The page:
During my stint as Cosmo’s beauty editor, I heard many theories about how you should take care of your scalp. A Kérastase expert once told me that you should wash it daily (think of it as an extension of your skin, he said). Meanwhile, other professional hairstylists told me that washing it every two to three days should be enough if you’re not a daily commuter and don’t apply a lot of products. Personally, I think it’s best to base it on your lifestyle + current hair and scalp condition.
For my specific hair type (thick, colored, dry, and slightly frizzy) and scalp condition (normal to dry), the best gap for me is usually every other day. But recently, I noticed that my scalp was starting to feel a bit more itchy and that tiny little flake-dots were beginning to form near my roots. Since I’m currently abroad, I chalked it up to the colder weather and hard water. Maybe my scalp just needed time to adjust?
But after another week or two of zero improvement, I knew I had to take action before it turned into a more serious dandruff condition. And since I couldn’t go to my usual stylist for a scalp treatment, I decided to try a DIY solution I saw Jonathan Van Ness recommend on Queer Eye: apple cider vinegar.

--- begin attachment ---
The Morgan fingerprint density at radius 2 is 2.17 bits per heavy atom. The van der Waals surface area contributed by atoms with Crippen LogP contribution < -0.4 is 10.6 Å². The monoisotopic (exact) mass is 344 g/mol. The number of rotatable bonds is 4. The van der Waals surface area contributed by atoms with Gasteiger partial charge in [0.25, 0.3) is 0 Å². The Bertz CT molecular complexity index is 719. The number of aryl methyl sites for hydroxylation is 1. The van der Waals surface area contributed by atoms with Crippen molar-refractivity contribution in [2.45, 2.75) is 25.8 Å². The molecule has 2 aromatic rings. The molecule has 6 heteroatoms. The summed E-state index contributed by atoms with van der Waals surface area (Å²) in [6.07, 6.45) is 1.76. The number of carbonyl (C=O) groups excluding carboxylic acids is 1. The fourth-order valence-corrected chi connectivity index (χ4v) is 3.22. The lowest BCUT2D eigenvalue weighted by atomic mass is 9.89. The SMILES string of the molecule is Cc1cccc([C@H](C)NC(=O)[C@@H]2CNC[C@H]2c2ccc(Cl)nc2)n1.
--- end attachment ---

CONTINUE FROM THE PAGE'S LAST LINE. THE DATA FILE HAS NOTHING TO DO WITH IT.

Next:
In the Baby On Board episode, Van Ness says that a mix of 1-part water and 1-part apple cider vinegar (ACV) is a great natural solution for dandruff since it can help reset the pH level of your scalp. He suggested that you apply it to the scalp post-shampoo and that you should also leave it on for 10 minutes before rinsing it off. Since ACV can get stinky, Van Ness also said that you should condition your strands afterwards for better-smelling hair.
Since I used ACV on my skin before (click here for the video!) and didn’t get a reaction when I did a patch test (more on that later), I was ready to give this itchy scalp and dandruff-fighting solution a try. Here’s the lowdown on what happened:
I grabbed a funnel and poured 1/3 cup of water and 1/3 cup of vinegar into an empty squeeze bottle (Van Ness actually recommended a spray bottle, but I didn’t have one that was big enough). After shampooing, I shook the solution, popped the container open…and almost chickened out. The smell of vinegar was overwhelmingly strong, so I decided to add a little more water to the solution to dilute it—just in case my scalp freaked out. Once I was happier with the ratio, I parted my hair in random sections, poured and massaged the ACV solution over it, and waited for 10 minutes for it to settle. After that, I applied my usual conditioner to help rinse the vinegar smell off.